Sunday, August 2, 2015

Why I (Still) Want to be a Teacher

Several years ago, through many events, circumstances, and prayers, I believe I was called to teach Special Education. It is for that reason, and a few others, that I am on this journey and applying to enter the College of Education at school this fall.
One part of this journey included an observation class this spring. I was placed in a classroom and spent a total of 81.5 hours there observing an interacting with the students, their teacher, and their parapros in a K-2 resource room. It was a fantastic experience.
At the end of the class, we had to write a short essay on why, after going through 80+ hours in a classroom setting, we still wanted to be teachers. I wanted to share my response here, especially for my teacher friends/family, perhaps as a way of saying "I get it, and I'm staying."
I hope you enjoy.

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June 2nd, 2015
Why I (Still) Want to be a Teacher

     There are always mixed reactions when you tell a group of people that you want to be a teacher. There are those who warn you about lack of job opportunity, question your future financial stability, and scold you for ‘wasting your intelligence’ – after all, you could be a rocket scientist if you wanted to be! (God help you [me] if you tell them you want to go into Special Education.) Then, there are those who encourage you, praise your efforts, and wish you well on your journey. The latter group is usually made up of teachers. This is because teachers are the ones who truly understand what I, as a candidate for the College of Education, am feeling these days. They were in my shoes at some point – an eager student, working hard in school just to go to school every day for the rest of their careers, because there’s something about a classroom and about learning that draws us in and makes us want to share the knowledge we’ve retained.
     
     There are, of course, times when teaching is a disillusion to anyone. In my hours of field work I have witnessed meltdowns, given tests that were horribly failed, observed the exact opposite of progress with a concept, and been coughed and sneezed on too many times to count. I have had students do the contrary of what I told them to do, talk back to me, yell “NO!” as loud as their little lungs could bare, cry, and then apologize and do their work as asked all within ten minutes. I want to be a teacher because I know that these are the rare moments in the scheme of things. However frequent they may feel, as a teacher there is a part of you that knows that this is not the norm, and that these children do try their best most of the time.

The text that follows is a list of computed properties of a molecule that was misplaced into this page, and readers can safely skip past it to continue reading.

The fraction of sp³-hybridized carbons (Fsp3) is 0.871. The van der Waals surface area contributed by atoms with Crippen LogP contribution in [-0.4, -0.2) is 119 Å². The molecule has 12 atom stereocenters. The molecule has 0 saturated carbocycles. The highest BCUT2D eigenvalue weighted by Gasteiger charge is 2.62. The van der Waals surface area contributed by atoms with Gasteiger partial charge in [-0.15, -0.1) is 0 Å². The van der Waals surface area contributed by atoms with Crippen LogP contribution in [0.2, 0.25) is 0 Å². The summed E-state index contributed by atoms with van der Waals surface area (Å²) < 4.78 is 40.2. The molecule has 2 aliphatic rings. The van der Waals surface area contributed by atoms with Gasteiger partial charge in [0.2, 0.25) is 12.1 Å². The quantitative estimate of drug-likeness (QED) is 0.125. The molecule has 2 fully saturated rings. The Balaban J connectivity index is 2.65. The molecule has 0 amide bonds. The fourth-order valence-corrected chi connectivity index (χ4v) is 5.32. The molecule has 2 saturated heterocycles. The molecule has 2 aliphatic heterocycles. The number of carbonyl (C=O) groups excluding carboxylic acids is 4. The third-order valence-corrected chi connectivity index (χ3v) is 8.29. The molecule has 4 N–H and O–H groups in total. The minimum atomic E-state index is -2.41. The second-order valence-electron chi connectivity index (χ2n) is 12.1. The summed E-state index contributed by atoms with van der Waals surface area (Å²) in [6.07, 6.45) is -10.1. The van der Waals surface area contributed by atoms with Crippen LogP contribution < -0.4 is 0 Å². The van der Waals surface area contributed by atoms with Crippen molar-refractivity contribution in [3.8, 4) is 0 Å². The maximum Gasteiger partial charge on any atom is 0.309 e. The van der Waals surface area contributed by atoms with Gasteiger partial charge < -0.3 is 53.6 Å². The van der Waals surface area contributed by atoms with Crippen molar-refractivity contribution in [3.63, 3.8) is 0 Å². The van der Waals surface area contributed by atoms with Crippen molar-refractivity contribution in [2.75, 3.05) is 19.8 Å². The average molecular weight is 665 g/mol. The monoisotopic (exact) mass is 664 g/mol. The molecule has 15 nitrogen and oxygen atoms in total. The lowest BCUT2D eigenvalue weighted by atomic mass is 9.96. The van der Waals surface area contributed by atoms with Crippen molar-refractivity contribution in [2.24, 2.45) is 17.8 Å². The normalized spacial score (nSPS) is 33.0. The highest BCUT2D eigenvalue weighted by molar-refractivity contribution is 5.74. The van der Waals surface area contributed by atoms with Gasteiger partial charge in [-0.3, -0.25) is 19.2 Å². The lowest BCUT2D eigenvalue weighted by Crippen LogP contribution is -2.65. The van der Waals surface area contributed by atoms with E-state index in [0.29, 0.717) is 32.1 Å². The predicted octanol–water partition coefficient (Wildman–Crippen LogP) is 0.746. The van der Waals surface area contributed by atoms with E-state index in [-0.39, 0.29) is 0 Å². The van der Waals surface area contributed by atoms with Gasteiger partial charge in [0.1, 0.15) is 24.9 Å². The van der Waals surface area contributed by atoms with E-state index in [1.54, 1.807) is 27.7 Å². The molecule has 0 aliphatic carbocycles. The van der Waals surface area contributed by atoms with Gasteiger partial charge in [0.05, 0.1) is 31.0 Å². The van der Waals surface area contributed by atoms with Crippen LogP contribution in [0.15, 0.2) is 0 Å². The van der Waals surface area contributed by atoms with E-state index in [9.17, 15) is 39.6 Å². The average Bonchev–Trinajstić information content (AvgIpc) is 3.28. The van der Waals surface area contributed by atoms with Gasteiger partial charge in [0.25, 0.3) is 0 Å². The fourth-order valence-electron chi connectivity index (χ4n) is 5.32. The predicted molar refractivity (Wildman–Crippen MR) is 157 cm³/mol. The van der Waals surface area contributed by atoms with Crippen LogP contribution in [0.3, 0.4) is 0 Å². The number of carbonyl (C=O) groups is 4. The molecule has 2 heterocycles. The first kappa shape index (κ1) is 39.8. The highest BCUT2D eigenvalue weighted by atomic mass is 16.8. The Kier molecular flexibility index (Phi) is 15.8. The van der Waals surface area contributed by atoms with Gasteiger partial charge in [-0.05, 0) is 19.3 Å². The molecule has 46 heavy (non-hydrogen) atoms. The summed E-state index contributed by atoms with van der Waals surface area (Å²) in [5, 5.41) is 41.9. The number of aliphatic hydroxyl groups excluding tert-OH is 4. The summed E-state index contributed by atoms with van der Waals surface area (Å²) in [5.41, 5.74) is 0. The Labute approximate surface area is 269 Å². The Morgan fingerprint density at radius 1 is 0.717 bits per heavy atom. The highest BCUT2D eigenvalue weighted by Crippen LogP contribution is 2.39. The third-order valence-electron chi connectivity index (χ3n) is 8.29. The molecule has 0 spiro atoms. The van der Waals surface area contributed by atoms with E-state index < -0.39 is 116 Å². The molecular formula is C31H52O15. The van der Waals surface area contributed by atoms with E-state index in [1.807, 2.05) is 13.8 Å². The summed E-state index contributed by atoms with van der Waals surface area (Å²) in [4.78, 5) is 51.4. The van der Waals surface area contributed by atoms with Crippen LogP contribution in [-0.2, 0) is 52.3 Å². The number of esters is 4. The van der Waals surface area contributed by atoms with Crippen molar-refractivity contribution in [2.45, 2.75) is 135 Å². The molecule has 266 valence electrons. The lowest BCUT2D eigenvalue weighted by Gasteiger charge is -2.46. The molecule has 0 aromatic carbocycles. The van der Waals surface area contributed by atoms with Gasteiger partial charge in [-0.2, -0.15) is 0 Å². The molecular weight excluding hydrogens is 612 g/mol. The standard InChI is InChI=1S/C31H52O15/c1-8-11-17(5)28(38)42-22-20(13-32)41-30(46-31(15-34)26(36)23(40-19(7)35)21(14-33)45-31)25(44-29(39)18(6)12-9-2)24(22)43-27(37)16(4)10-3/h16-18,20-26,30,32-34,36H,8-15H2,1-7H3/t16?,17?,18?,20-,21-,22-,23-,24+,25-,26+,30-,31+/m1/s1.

I want to be a teacher because every child deserves to know that they are important and capable despite any circumstance. The classroom I’ve been observing is a special education resource room, with students from all different backgrounds, and with a range of abilities. I am confident that every single one of those students can be successful. I have combated any and every “I can’t do this” with a “Yes you CAN” because I believe it. They may not make it to quite the same level as their peers, but the important thing is that they know they can accomplish things and achieve greatness wherever they may fall on a spectrum or however challenging things are for them. They deserve the chance to get there.  At the end of the day, I want any utterance of “I can’t” to turn into “I did!”

     When you know you want to be a teacher, your desire is confirmed through those with whom you interact.  In my case, during the past few weeks specifically, I have had many moments where I could step back and affirm that yes, this is what I want to do with the rest of my life. I found them each time a student asked me for help with an assignment. I found them when a meltdown gave way into a calm work session with excellent results. I found them when the students greeted me each morning, and with each assessment score that was leaps and bounds above the previous one. I found them in the stories I heard from them, the quirks they have, and in the way they’d celebrate when they accomplished a task. Every day I spent in Room 20 – no matter what testing was messing up the schedule or what life event called someone away - showed me that I most definitely still want to be a teacher. The students, teachers, and paraprofessionals, though they may not know it, continued to affirm what I truly believe is my calling, and know for a fact is my passion.

     So when I tell the next group of people I meet with that I still want to be a teacher, I’ll be ready for their reactions. Yes, there are in fact jobs out there for me. No, I’m not concerned about my financial future – none of us are ever in it for the money. No, I am not wasting my intelligence, I am sharing it with the next generation of doctors, scientists, writers, and yes, teachers, too. Yes, I am going into Special Education – no matter how many times you tell me I will burn out or wish I’d changed my mind, because I won’t. And when they all are done trying to convince me to run in the other direction, I will smile at my encouragers, because they are the ones who understand why I’m here. It’s not for me, and it’s not for them. It’s for each and every student that will one day walk through my classroom door. 

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♥Megs



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1 comment:

Aunt Pat said...

So very proud of you Megan. Your heart is in every word I read. Your future students will be very fortunate to be in a classroom with you being you are, so caring and loving. Best to you this year and your future triumphs.
Love Aunt Pat